In the mid to late 1960’s, my grandparents were finally able to afford a washing machine. While that simplified their lives to some degree because it meant no more lugging everything and everybody to the laundromat, it presented another set of challenges; washday had to be scheduled around the weather.
They couldn’t afford the dryer to go along with the washer, so the clothes had to be solar dried.
On this particular day, we were up bright and early to start the wash and get it hung out because “it looks like we might have a cloud comin’ up”. The first load out of the washer was plopped into a big green plastic clothes basket.
Granny grabbed her apron that held her stash of wooden clothes pins, tied on the apron and we both lugged the basket of clothes to the backyard clothes line. As she picked through the basket of clothes to give me the “easy” ones to hang out, she told me to reach in the apron, grab a handful of the wooden clothes and pin them on my clothes making it easier for me to have access to them.
My bundle of wet clothes to hang consisted of handkerchiefs, undershirts, and socks. As I struggled to try to manage the wet clothes and keep them off the ground and on the clothesline, I noticed that she moved deftly and swiftly, not missing a beat.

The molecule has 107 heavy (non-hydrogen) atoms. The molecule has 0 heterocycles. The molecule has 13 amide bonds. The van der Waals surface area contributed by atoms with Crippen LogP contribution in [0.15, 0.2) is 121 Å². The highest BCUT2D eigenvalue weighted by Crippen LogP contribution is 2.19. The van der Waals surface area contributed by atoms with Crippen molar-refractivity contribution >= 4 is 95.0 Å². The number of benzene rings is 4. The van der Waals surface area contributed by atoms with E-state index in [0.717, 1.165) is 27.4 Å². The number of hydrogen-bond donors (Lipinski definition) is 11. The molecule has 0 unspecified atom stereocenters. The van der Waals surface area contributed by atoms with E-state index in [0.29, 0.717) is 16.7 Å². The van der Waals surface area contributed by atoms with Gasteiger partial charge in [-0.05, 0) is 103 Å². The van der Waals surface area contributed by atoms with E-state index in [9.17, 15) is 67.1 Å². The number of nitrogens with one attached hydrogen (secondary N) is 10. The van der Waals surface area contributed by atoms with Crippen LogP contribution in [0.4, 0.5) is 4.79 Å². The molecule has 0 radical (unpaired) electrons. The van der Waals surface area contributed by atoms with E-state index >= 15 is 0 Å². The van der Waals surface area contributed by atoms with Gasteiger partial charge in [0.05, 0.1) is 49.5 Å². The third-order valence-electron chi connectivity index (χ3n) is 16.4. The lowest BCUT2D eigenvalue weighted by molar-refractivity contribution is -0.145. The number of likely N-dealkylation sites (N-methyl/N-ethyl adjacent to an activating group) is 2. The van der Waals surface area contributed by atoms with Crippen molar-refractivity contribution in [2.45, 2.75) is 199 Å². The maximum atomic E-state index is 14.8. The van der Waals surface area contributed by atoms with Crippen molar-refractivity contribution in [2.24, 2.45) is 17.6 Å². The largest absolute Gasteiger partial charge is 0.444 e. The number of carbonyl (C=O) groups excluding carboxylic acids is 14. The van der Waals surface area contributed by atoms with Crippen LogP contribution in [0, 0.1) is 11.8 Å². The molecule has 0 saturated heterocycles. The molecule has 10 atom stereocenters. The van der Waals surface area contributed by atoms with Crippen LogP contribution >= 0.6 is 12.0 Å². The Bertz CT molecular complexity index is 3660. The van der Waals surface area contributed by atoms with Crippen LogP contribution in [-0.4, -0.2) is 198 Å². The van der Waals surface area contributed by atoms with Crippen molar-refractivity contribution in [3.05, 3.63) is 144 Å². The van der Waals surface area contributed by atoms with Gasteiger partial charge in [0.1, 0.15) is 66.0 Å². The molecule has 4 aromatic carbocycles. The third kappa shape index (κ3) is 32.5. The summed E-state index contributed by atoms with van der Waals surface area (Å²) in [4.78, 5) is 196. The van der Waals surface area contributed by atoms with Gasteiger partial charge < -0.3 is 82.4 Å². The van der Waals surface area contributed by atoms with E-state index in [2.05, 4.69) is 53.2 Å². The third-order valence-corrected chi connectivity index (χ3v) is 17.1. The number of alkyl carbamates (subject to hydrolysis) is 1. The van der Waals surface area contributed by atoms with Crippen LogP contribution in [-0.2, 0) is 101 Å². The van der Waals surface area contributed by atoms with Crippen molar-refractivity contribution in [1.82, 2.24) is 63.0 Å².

Her clothes were perfectly straight with similar types sorted and hanging together. Meanwhile, I manage to get three handkerchiefs and two pairs of socks up.
I don’t know what it is about seeing clothes flapping in the wind hanging on a clothesline but something about the sight of it appeals to me. The clothesline is not allowed in most neighborhoods. Some consider a clothesline tacky.
It’s not the clothesline itself that I love to see, it’s the clothes swaying back and forth in the breeze. Especially white clothes. They almost glisten in the sun.
Nothing smells better to me than bed linens that have been line dried. Snuggle up in bed, take a big whiff of that clean fresh scent and your mind is cleared and ready for sleep. It’s like a magic potion.
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